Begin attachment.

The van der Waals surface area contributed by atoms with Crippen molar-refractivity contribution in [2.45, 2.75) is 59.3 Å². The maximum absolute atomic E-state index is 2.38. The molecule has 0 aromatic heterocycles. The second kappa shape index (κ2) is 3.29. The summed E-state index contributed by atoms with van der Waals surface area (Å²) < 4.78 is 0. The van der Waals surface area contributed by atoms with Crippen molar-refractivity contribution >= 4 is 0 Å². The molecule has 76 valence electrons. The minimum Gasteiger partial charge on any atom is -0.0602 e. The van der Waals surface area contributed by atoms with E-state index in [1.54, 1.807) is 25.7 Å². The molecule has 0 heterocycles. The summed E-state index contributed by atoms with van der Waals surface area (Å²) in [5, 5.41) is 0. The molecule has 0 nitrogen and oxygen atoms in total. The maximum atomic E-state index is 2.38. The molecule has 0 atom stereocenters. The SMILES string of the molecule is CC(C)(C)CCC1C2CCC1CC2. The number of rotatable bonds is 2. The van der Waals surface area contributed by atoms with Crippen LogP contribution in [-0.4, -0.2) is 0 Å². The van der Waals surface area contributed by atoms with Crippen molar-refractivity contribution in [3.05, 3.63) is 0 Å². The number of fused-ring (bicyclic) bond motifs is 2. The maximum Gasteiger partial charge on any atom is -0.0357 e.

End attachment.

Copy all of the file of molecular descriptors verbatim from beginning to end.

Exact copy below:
The van der Waals surface area contributed by atoms with Crippen molar-refractivity contribution in [2.45, 2.75) is 59.3 Å². The maximum absolute atomic E-state index is 2.38. The molecule has 0 aromatic heterocycles. The second kappa shape index (κ2) is 3.29. The summed E-state index contributed by atoms with van der Waals surface area (Å²) < 4.78 is 0. The van der Waals surface area contributed by atoms with Crippen molar-refractivity contribution >= 4 is 0 Å². The molecule has 76 valence electrons. The minimum Gasteiger partial charge on any atom is -0.0602 e. The van der Waals surface area contributed by atoms with E-state index in [1.54, 1.807) is 25.7 Å². The molecule has 0 heterocycles. The summed E-state index contributed by atoms with van der Waals surface area (Å²) in [5, 5.41) is 0. The molecule has 0 nitrogen and oxygen atoms in total. The maximum atomic E-state index is 2.38. The molecule has 0 atom stereocenters. The SMILES string of the molecule is CC(C)(C)CCC1C2CCC1CC2. The number of rotatable bonds is 2. The van der Waals surface area contributed by atoms with Crippen LogP contribution in [-0.4, -0.2) is 0 Å². The van der Waals surface area contributed by atoms with Crippen molar-refractivity contribution in [3.05, 3.63) is 0 Å². The number of fused-ring (bicyclic) bond motifs is 2. The maximum Gasteiger partial charge on any atom is -0.0357 e.